Judaism has a deep and rich tradition of storytelling, of passing down stories from one generation to the next. To carry on that tradition, Stories We Tell, from ReformJudaism.org, will share a new story with you every Thursday. Whether you listen while driving to work, preparing Shabbat dinner, or taking your kids to school, each episode will give you a new story to reflect on and discuss with the people in your life. Stories We Tell is a project of the Union for Reform Judaism, a leading voice in the discussion of modern Jewish life.
Have you ever felt like you were the smartest or most important person in the room, only to realize you’re just as dependent on others as they are on you? This week, Rabbi Phyllis Sommer of Am Shalom in Glencoe, IL shares a story about a boastful farmer who had to learn this lesson himself.
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[URJ Intro] Welcome back to Stories We Tell, a podcast from ReformJudaism.org. Judaism has always had a deep and rich tradition of storytelling, passing our stories down from one generation to the next. And here, each Thursday, we share a new story with you to carry on that tradition. This week, Rabbi Phyllis Sommer, the director of congregational learning at Am Shalom in Glencoe, Illinois, is going to share the story of "The Boastful Farmer."
[Rabbi Phyllis Sommer] Once upon a time, a blacksmith, a shoemaker, a carpenter, and a tailor were all hanging out with their friend, who was a farmer. The farmer said to all of them, I am the most important one of all. My work is more important than any of your work. If I don't work, if I don't plow my fields, if I don't sow my seeds, if I don't harvest the crop, what will any of you have to eat?
Well, the friends we're not so sure that this was true. And they decided that they would wait and see if they could show the farmer how it wasn't true. Well, the next day, the farmer was working in the fields. And one of the wheels of the wagon broke. The farmer took the wagon to the blacksmith. Please, fix the wheel, the farmer said to the blacksmith.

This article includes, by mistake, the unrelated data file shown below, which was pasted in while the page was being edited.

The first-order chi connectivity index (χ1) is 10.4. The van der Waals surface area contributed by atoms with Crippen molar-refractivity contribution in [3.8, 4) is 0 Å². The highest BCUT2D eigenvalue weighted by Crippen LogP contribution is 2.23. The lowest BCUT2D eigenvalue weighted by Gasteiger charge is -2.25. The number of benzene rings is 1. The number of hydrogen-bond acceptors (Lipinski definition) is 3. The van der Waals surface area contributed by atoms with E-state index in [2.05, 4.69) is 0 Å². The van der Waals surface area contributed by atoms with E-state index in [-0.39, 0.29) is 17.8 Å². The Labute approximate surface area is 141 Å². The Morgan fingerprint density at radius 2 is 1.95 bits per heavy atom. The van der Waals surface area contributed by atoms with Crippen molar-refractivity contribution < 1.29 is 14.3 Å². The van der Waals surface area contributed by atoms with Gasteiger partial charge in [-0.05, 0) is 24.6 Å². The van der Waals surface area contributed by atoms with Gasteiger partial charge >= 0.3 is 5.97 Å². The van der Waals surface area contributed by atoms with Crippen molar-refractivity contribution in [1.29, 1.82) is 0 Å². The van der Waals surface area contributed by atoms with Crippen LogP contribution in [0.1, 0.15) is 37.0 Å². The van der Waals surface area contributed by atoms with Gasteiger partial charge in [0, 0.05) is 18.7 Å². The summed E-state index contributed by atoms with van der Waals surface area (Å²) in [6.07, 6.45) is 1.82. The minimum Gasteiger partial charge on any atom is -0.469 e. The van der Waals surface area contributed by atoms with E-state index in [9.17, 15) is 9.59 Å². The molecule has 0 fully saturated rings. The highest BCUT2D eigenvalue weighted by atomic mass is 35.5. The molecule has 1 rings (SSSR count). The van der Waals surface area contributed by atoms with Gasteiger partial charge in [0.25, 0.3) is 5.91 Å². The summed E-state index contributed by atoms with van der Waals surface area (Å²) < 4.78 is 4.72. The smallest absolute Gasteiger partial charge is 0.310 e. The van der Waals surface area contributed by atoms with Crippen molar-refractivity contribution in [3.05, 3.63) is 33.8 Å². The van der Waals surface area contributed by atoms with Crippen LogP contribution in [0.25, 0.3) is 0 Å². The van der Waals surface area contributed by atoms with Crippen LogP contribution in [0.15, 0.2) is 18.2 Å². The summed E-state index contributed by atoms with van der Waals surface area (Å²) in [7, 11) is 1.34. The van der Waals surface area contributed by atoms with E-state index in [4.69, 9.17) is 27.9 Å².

No, said the blacksmith. I won't fix it. Why not, said the farmer. If I don't have this wagon, I won't be able to gather my wheat. Well, the blacksmith laughed and said, didn't you say in front of all of our friends that you were the most important of all? Now you'll have to know that the farmer depends on the blacksmith.
The farmer said, please, please, fix the wheel. And the blacksmith said, fine. If you announce that I don't depend on you, I will fix the wagon. So the farmer said out loud, everybody depends on the farmer except the blacksmith. And so the blacksmith repaired the wagon.
Well, this didn't sit very well with the shoemaker, the miller, and the tailor. So harvest season arrived. And the farmer went to the shoemaker and said to the shoemaker, will you please make me a new pair of shoes? No, said the shoemaker, I will not make you a new pair of shoes.
Why not, said the farmer. Don't you think I need shoes? You expect me to walk barefoot in my fields? And even there's thorns in them. And the shoemaker laughed and said, if you announce to everyone that the shoemaker does not depend on the farmer, then I'll make you a pair of shoes. [GROANS] The boastful farmer had to publicly declare that maybe the farmer had been wrong. And the farmer announced, everybody depends on the farmer except the blacksmith and the shoemaker.
Well, when the harvest was all over, the farmer went to the miller and said to the miller, will you please grind this wheat into flour? I will not, said the miller. First, you must announce to everybody that the farmer depends on the miller. And the farmer had to retract his earlier statement and publicly say, everyone depends on the farmer except the blacksmith, the shoemaker, and the miller.
And the same as this, the farmer went on to the carpenter and the tailor because, of course, the farmer needed their services, too. And they also refused to do anything for him until finally, finally the farmer realized he had to announce to the whole town, everybody depends on the farmer, and the farmer depends on everybody.
[URJ Outro] After hearing Rabbi Sommer tell the story of "The Boastful Farmer," I guess the question on my mind is whether or not you've ever been in a situation where you thought you knew all the details only to find out later there was a little more you could have learned. We'd love to hear what you think about that. You can share it with us on social media. You can find us at Facebook.com/ReformJudaism. And on Twitter, our handle is @ReformJudaism.
And thanks for listening to Stories We Tell. If you enjoyed this week's story, please subscribe and rate and review us on Apple Podcasts, Google Play, Stitcher, or wherever you get your podcasts. You can always find new episodes every Thursday on ReformJudaism.org. And don't forget to visit ReformJudaism.org to learn a little bit more about Jewish rituals or culture or holidays and more. Stories We Tell is a project of the Union for Reform Judaism, a leading voice in the discussion of modern Jewish life. Until next week, L'hitroat.